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A: There are those who suspect Wildflower Center volunteers are the culpable and capable culprits. Yet, others think staff members play some, albeit small, role. You can torture us with your plant questions, but we will never reveal the Green Guru's secret identity.

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Sunday - March 02, 2008

From: Eaton, CO
Region: Rocky Mountain
Topic: Non-Natives, Pests
Title: Infestation of flies around euonymus in summer
Answered by: Barbara Medford

QUESTION:

I have 3 shrubs planted in my backyard. I think they are a type of euonymus (but I'm not sure). My question is why do they attract huge nasty flies. The first year we had them they didn't. But the last few years in the summer they attract tons of really big flies. Is there anything I can do about this?

ANSWER:

Okay, first, let's make sure what plant we're talking about, as you say you are not sure if you have an euonymus. This Clemson University Extension website has an excellent description of euonymus and recommendations for its care and control of pests. On this site, mention is made of one variety called Euonymus kiautschovicus, which apparently attracts bees and flies during its blooming season in late summer. Take a look at this page of Images of Euonymus kiautschovicus and see if you recognize it as your plant. That was the only mention we found anywhere of flies being attracted to any euonymus plant. According to the USDA Plant Profile for that plant, it is found only in about 5 states, all to the east of you.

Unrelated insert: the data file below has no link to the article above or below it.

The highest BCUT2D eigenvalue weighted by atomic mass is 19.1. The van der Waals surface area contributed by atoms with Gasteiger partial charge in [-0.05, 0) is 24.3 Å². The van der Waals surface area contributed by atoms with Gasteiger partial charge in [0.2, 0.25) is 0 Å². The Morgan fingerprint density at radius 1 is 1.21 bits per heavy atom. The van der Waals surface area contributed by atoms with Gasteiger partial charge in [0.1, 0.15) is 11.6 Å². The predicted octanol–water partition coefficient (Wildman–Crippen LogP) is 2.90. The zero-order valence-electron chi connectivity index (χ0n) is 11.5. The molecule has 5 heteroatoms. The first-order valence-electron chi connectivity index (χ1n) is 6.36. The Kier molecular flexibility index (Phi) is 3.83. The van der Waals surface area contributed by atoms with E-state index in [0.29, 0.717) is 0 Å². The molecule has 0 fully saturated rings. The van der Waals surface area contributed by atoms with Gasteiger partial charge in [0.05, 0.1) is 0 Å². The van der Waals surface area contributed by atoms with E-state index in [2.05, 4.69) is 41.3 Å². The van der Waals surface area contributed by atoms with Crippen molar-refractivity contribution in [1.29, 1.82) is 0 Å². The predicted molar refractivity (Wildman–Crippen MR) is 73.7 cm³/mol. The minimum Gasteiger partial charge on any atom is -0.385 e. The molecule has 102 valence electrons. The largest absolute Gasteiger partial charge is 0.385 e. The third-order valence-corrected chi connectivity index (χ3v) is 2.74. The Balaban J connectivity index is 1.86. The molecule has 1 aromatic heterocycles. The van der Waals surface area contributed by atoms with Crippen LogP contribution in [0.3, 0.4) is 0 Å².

Since all of the euonymus species are natives of the Far East, although distributed widely throughout Europe and North America, they are not in our range of expertise at the Lady Bird Johnson Wildflower Center, which is focused on plants native to North America. However, we do try to help gardeners with plants having problems, even when they are not native. Have you also noticed more bees around your plant when it is blooming? Since the blooms are not particularly spectacular, and if you believe that is what is attracting the flies, you might try nipping the blooms in the bud, as it were. That would be a disappointment to the bees who are also coming to your bushes, but at least they wouldn't be killed with an insecticide spray if you went that route. Pruning to eliminate the buds before they bloom would be the least expensive and least damaging to the environment, and is what we would recommend in this case. Try it for a summer, and see if it works.

 

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